A beautiful, simple, and unpretentious movie, "Why Did Bodhidharma Go East?" isn't for everyone, but its imagery and ideas have definitely stuck with me.

9. Good Will Hunting (Van Sant)

I love this movie. I don't care that Matt Damon is a frothing liberal, or that a lot of critics dismissed this film as sappy and predictable. Sure, the major plot line is predictable: of course Will Hunting and Sean Maguire will become friends, and of course Will will pass through a crucial emotional/spiritual threshold, experience some sort of redemptive catharsis, and find himself open to a healthier, more fulfilling future. But to me, the point of the movie isn't so much the goal as it is the journey along the way: the movie has a lot to say on the subjects of friendship and loyalty, selflessness and love, and the courage to master one's own fears in order better to live.

This is one of two movies whose scripts I would kill to have written. The other movie is also in this list. Suffice it to say that I still burn with envy at the thought that Damon and Affleck won their screenwriting Oscar for this film while so fucking young. The fact that they went on to parody themselves-- rather cruelly-- in "Jay and Silent Bob Strike Back" is just icing on the cake. I couldn't hate these guys if I tried.

I also like that "Good Will Hunting" doesn't have any truly evil characters. The closest we come to such a person is the mathematician friend of Robin William's Sean Maguire: Stellan Skarsgård's Gerald Lambeau. Lambeau's major faults are that he's a frustrated womanizer and an arrogant dick, but at no point is he portrayed as actively seeking Will Hunting's ruin. Maguire senses that Will needs time before he'll be ready to accept the demands of any sort of high-pressure work, whereas Lambeau believes that Will has to be pushed hard now; the final shouting match between Maguire and Lambeau is more like an argument between two parents, both equally concerned about Will, than a contest between obviously good and obviously evil men.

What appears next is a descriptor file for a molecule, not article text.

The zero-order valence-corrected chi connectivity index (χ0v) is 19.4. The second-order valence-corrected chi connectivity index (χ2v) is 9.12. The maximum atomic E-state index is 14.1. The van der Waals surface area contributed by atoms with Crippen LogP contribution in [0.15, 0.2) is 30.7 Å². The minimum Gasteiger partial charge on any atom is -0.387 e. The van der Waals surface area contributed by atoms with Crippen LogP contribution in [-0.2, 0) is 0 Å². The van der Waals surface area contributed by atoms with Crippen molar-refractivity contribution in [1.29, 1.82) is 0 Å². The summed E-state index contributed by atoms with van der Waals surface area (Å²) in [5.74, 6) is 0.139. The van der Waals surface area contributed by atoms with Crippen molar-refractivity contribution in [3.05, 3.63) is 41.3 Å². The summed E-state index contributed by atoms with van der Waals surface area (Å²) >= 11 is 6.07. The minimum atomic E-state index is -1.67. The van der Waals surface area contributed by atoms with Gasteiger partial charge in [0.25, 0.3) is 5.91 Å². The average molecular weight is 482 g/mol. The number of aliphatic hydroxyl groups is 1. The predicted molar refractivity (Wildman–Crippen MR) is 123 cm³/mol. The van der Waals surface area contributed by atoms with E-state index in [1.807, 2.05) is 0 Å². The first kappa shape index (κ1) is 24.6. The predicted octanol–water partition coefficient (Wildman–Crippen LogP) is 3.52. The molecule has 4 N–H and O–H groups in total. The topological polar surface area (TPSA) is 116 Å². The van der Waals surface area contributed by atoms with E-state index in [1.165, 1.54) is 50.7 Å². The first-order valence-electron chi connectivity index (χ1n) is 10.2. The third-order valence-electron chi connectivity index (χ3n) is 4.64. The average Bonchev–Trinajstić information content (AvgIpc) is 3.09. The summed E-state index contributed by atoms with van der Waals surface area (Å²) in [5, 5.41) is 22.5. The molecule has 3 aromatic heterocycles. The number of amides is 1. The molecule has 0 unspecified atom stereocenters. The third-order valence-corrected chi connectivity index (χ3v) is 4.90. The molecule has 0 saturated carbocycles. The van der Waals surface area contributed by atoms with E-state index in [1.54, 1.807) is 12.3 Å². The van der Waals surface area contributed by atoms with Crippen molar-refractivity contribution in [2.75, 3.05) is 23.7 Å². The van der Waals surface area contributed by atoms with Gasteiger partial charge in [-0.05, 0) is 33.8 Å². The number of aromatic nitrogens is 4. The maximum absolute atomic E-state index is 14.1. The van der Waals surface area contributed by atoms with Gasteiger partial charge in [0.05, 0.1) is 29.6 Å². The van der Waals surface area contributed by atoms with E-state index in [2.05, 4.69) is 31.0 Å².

The movie's script showed an emotional maturity not common among Hollywood 20-somethings, and even though it did rely on the overused Hollywood trope of therapy, it approached therapy in an authentic way. (I've never gone through therapy, but I've brought myself up on a diet of books that has included some psych titles, such as M. Scott Peck's now-classic The Road Less Traveled. I often wonder whether Damon and Affleck had, in fact, read Peck before or during their work on this movie's script.)

10. Pulp Fiction (Tarantino)

This is the second movie whose screenplay I'd kill to have written. What's not to like about "Pulp Fiction"? Forcible sodomy, shotgun castration, insanely inaccurate biblical quotes, and cunnilingus performed on a cute little Frenchwoman! Oh, and there's a katana in the mix, too-- a trope we'll see again in "Kill Bill."

Although I'll never be a fan of postmodernism and poststructuralism as serious philosophies, I think they're perfectly serviceable ways of thinking within the context of the artistic world-- painting, sculpture, literature, film, etc. That said, I think Quentin Tarantino, both as a writer and as a director, is perhaps the most impressive (and, for me, palatable) incarnation of the essence of PoMo and poststructuralism, to the extent that either way of thinking can be said to have an essence.